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In the Matter of the Arbitration

of a Dispute Between




Case 476

No. 53283



Mr. John Maglio, Staff Representative, Wisconsin Council 40, AFSCME, AFL-CIO, on behalf of Local 67.

Mr. Guadalupe G. Villarreal, Assistant City Attorney, on behalf of the City of Racine.


Local 67, AFSCME, AFL-CIO, hereinafter the Union, requested that the Wisconsin Employment Relations Commission appoint a staff arbitrator to hear and decide the instant dispute between the Union and the City of Racine, hereinafter the City, in accordance with the grievance and arbitration procedures contained in the parties' labor agreement. The City subsequently concurred in the request and the undersigned, David E. Shaw, of the Commission's staff, was designated to arbitrate in the dispute. A hearing was held before the undersigned on February 29, 1996, in Racine, Wisconsin. A stenographic transcript was made of the hearing and the parties submitted post-hearing briefs in the matter by May 14, 1996. Based upon the evidence and the arguments of the parties, the undersigned makes and issues the following Award.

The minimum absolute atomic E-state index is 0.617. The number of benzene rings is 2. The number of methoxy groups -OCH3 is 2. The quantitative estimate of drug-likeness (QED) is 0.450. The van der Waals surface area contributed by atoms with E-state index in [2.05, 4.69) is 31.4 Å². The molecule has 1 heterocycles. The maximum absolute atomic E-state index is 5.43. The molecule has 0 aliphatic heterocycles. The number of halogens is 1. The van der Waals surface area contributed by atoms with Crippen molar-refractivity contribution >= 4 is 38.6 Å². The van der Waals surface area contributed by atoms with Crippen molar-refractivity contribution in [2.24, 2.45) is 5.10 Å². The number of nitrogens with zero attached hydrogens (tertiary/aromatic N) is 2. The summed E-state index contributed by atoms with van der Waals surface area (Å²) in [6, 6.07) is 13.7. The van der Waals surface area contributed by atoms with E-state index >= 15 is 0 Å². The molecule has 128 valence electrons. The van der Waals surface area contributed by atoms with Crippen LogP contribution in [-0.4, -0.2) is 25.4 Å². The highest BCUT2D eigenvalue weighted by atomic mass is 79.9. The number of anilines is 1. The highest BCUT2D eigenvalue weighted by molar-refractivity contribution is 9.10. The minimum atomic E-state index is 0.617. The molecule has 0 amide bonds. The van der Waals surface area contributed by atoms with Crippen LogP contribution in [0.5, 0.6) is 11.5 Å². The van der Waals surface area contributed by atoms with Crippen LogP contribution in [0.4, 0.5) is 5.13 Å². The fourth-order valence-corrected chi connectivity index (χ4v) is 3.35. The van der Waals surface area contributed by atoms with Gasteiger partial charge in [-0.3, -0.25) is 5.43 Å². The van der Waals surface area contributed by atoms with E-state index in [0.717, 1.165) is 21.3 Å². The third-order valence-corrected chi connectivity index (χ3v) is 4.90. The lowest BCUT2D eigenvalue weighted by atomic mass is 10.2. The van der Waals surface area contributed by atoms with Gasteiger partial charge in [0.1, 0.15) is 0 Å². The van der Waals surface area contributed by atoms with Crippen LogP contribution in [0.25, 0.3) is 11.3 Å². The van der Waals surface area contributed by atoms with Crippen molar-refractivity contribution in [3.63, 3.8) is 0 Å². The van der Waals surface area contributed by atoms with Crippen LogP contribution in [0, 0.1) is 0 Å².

The parties were unable to agree on a statement of the issues and agreed the Arbitrator will frame the issues to be decided.

The Union would state the issues as being:

Did the City have just cause to suspend the Grievant on August 4, 1995? If not, what is the appropriate remedy?

The City would state the issues as follows:

Did the Employer violate the Collective Bargaining Agreement when it disciplined Rodney McCoy for the incident of July 19, 1995?

If so, what is the appropriate remedy?

The Arbitrator frames the issues to be decided as follows:

Did the City violate Article II, Section E. Management Rights, of the parties' Agreement when it suspended the Grievant Rodney McCoy, for one day without pay on August 4, 1995? If so, what is the appropriate remedy?


The following provisions of the parties' 1995-1997 Agreement are cited:


Management and Union Recognition

. . .